Data released by to CDC on Wednesday, November 17, 2021, confirmed earlier reports that drug overdoses continued to skyrocket with the country reaching 100,000 for the first time in U.S. history. The data measures overdose deaths from May 1, 2020, through April 30, 2021, a big heart of the pandemic. The total is even more staggering when one considers that overdose deaths were at 17,000 at the start of this century.


The numbers are significant for several reasons but for child welfare it is likely to have a significant impact. A 2018 report by the Assistant Secretary for Planning and Evaluation (ASPE) examined the impact of increased opioid use on foster care. Substance Use, the Opioid Epidemic, and the Child Welfare System: Key Findings from a Mixed Methods Study found a 10 percent increase in overdose death rates corresponded to a 4.4 percent increase in the foster care entry rate and a ten percent increase in the hospitalization rate due to drug use corresponded to a 3.3 percent increase in the foster care entry rate. At the time, the report indicated that more research was needed to understand better how economic opportunity and substance use interact at the community level, but they also conclude that action to address the risks and consequences of the opioid epidemic in communities simultaneously facing economic challenges need not wait. The economic circumstance in this case is the impact of the pandemic and the spread of potentially deadly fentanyl which is being found in other drug combinations. All of it ties back to the exploitation and overuse of prescription opioids over the past two decades.


The President issued a statement that said in part, “…we’ve delivered nearly $4 billion to strengthen and expand services for substance use disorder and mental health. We’re working to make health coverage more accessible and affordable for all Americans, so that more people who need care can get it. We are strengthening prevention, promoting harm reduction, expanding treatment, and supporting people in recovery, as well as reducing the supply of harmful substances in our communities. And we won’t let up.”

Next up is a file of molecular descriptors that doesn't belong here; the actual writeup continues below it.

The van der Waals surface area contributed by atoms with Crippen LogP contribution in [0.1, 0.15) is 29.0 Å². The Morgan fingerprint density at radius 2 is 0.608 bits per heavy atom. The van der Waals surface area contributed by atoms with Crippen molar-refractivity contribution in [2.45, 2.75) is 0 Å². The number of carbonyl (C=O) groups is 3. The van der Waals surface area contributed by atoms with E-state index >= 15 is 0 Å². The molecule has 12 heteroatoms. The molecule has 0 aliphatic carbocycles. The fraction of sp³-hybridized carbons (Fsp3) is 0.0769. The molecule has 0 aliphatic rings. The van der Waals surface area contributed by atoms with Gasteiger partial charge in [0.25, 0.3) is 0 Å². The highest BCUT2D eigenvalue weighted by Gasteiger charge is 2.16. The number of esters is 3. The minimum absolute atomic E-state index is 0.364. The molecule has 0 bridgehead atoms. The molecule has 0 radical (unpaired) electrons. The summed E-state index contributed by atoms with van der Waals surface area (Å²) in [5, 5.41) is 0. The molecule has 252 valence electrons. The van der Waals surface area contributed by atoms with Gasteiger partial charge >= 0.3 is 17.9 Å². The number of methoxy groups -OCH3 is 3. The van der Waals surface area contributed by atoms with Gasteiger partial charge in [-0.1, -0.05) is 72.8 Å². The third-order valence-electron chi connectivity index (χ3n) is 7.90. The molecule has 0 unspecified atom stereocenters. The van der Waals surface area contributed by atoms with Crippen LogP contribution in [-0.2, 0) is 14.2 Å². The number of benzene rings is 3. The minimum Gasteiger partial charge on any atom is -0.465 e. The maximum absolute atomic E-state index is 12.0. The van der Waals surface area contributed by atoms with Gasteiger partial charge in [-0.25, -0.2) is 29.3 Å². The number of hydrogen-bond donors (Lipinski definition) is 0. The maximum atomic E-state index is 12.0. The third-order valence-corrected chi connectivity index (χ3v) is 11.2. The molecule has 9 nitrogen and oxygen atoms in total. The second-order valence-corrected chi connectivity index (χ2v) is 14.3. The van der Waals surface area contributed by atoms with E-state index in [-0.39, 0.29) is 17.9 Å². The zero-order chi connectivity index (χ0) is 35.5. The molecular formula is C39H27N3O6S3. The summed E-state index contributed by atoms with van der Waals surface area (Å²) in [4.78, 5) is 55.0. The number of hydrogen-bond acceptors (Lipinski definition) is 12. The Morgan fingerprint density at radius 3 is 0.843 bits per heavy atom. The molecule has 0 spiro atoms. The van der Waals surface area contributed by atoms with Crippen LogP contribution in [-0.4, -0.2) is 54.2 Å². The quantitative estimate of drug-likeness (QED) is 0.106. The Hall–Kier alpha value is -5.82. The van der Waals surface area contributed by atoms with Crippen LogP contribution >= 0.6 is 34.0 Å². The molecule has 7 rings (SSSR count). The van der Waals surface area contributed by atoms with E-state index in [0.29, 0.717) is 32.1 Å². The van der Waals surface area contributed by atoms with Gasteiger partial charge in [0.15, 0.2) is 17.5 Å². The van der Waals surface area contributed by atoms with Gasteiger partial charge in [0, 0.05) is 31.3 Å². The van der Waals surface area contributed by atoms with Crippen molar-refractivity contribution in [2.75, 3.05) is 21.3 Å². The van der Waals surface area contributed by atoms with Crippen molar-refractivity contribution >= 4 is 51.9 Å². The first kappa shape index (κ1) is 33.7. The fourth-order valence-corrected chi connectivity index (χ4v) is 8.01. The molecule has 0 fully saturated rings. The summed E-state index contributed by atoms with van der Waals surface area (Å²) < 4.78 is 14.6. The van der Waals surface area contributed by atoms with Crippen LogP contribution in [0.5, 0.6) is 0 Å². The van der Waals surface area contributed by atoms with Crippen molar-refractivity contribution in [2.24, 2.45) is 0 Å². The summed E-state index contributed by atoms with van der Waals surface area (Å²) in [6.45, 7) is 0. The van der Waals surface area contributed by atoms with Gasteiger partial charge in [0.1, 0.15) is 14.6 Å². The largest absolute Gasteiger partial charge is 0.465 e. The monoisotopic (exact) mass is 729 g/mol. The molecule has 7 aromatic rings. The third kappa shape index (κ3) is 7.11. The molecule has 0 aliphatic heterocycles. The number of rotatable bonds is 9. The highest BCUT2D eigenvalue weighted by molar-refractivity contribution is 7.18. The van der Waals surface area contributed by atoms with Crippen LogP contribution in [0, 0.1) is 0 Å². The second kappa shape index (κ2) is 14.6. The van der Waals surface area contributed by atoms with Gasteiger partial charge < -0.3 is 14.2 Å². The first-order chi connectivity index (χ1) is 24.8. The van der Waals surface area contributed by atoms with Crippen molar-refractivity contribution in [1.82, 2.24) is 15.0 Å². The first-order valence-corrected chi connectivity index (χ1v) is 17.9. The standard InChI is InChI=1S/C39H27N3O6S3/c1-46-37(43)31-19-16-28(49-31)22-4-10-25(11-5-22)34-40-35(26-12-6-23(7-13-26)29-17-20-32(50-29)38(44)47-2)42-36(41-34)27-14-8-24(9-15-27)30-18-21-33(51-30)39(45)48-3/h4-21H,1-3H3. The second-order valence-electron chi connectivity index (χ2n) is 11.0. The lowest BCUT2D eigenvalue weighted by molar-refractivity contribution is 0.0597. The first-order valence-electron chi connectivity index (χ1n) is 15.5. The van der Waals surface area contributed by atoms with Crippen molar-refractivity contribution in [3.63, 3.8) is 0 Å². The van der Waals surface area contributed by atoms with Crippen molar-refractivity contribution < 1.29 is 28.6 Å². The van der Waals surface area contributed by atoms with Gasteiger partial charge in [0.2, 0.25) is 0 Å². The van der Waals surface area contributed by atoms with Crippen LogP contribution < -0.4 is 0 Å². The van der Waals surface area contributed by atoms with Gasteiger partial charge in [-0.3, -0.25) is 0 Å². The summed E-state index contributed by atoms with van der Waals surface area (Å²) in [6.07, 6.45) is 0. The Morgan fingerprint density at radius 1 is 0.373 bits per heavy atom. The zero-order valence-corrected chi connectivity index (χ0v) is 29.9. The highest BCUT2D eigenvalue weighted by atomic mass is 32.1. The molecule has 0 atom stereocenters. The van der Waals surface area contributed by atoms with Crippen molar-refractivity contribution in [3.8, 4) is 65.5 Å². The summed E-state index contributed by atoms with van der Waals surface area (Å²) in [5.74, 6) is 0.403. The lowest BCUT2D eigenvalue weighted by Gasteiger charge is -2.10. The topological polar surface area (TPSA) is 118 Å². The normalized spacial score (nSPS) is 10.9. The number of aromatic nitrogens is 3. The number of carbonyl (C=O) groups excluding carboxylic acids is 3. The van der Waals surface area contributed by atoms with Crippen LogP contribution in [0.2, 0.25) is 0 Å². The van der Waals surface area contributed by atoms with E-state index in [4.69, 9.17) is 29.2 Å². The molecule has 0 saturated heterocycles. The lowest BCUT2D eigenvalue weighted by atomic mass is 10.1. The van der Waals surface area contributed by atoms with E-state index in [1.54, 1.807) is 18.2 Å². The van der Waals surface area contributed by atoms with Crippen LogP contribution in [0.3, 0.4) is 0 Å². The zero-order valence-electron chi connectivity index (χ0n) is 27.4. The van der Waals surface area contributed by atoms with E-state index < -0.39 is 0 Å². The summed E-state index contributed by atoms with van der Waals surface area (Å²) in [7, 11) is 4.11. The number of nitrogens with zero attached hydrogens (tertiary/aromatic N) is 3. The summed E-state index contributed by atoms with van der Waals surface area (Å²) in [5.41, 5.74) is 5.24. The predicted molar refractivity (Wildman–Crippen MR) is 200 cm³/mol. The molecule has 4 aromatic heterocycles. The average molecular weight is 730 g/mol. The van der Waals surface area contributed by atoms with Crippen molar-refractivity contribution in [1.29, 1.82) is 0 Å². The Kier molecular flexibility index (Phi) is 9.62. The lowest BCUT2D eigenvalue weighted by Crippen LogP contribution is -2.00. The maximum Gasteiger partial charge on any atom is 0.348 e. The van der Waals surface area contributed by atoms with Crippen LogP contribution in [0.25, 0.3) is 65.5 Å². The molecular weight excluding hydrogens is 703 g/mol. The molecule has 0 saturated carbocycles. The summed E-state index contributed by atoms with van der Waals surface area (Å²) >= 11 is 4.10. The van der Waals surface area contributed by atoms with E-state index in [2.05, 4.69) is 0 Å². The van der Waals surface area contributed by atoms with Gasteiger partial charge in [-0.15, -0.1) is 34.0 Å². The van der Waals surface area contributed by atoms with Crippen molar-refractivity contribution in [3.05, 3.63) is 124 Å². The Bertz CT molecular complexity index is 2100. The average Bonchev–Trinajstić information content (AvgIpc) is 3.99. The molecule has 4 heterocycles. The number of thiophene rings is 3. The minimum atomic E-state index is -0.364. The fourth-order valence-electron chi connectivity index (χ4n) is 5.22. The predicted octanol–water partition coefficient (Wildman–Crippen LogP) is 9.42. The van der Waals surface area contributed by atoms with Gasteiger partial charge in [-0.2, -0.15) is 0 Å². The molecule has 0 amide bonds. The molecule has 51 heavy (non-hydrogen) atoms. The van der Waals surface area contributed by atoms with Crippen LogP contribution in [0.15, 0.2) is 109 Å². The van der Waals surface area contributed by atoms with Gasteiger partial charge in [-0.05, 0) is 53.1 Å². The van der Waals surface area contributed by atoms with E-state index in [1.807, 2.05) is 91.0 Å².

The increase over a year is approximately 30 percent but if one examines shortened figure of just the last six years (January 2015 to January 2021) overdoes have gone from under 50,000 to 100,000.


An examination of the CDC dashboard finds some of the most significant increases are in the states that have been struggling for several years.  Vermont leads with percentage deaths increases of 70 percent. For that small state that translates into 209 deaths compared to 123 the year before. Other significant increases include (April 2020 to April 2021):


  • West Virginia 1607 compared to 991 (62% increase)
  • Kentucky 2319 compared to 1501 (55% increase)
  • Louisiana 2218 compared to 1463 (51% increase)
  • Tennessee 3581 compared to 2385 (50% increase)
  • Mississippi 637 compared to 425 (50% increase)


New Jersey (2918), New Hampshire (372) and South Dakota (77) were the only states to show a decrease however slight.


Out of the 100,000 deaths 75,000 are from any form of opioids (including prescription medications, heroine, or fentanyl, etc.) and 64,000 are from fentanyl. As noted in some reports, the annual death toll would fill the University of Alabama football stadium. For an examination by each county in the country readers can go to this CDC website.